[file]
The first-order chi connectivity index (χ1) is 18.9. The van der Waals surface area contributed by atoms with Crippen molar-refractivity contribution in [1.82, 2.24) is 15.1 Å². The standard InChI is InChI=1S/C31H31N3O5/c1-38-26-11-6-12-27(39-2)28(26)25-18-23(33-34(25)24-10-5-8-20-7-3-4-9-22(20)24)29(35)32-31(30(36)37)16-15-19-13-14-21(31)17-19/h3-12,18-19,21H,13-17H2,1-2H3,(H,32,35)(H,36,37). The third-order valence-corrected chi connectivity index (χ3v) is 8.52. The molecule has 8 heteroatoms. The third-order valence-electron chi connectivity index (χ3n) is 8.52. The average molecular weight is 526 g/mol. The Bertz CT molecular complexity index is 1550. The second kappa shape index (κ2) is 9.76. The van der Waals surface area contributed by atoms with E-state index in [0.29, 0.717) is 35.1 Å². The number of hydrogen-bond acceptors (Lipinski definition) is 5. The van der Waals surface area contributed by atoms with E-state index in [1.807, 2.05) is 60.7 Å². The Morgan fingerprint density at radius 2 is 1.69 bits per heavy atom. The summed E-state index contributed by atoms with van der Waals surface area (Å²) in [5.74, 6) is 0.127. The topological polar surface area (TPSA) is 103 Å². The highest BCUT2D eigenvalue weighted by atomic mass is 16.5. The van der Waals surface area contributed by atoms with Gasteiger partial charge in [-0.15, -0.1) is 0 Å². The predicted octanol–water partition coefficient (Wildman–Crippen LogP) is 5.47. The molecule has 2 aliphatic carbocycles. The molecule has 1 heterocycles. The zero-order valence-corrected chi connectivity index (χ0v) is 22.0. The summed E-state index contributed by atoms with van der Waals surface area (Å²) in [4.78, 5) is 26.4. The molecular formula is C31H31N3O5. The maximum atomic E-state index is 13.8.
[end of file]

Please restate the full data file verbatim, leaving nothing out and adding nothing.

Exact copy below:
The first-order chi connectivity index (χ1) is 18.9. The van der Waals surface area contributed by atoms with Crippen molar-refractivity contribution in [1.82, 2.24) is 15.1 Å². The standard InChI is InChI=1S/C31H31N3O5/c1-38-26-11-6-12-27(39-2)28(26)25-18-23(33-34(25)24-10-5-8-20-7-3-4-9-22(20)24)29(35)32-31(30(36)37)16-15-19-13-14-21(31)17-19/h3-12,18-19,21H,13-17H2,1-2H3,(H,32,35)(H,36,37). The third-order valence-corrected chi connectivity index (χ3v) is 8.52. The molecule has 8 heteroatoms. The third-order valence-electron chi connectivity index (χ3n) is 8.52. The average molecular weight is 526 g/mol. The Bertz CT molecular complexity index is 1550. The second kappa shape index (κ2) is 9.76. The van der Waals surface area contributed by atoms with E-state index in [0.29, 0.717) is 35.1 Å². The number of hydrogen-bond acceptors (Lipinski definition) is 5. The van der Waals surface area contributed by atoms with E-state index in [1.807, 2.05) is 60.7 Å². The Morgan fingerprint density at radius 2 is 1.69 bits per heavy atom. The summed E-state index contributed by atoms with van der Waals surface area (Å²) in [5.74, 6) is 0.127. The topological polar surface area (TPSA) is 103 Å². The highest BCUT2D eigenvalue weighted by atomic mass is 16.5. The van der Waals surface area contributed by atoms with Gasteiger partial charge in [-0.15, -0.1) is 0 Å². The predicted octanol–water partition coefficient (Wildman–Crippen LogP) is 5.47. The molecule has 2 aliphatic carbocycles. The molecule has 1 heterocycles. The zero-order valence-corrected chi connectivity index (χ0v) is 22.0. The summed E-state index contributed by atoms with van der Waals surface area (Å²) in [4.78, 5) is 26.4. The molecular formula is C31H31N3O5. The maximum atomic E-state index is 13.8.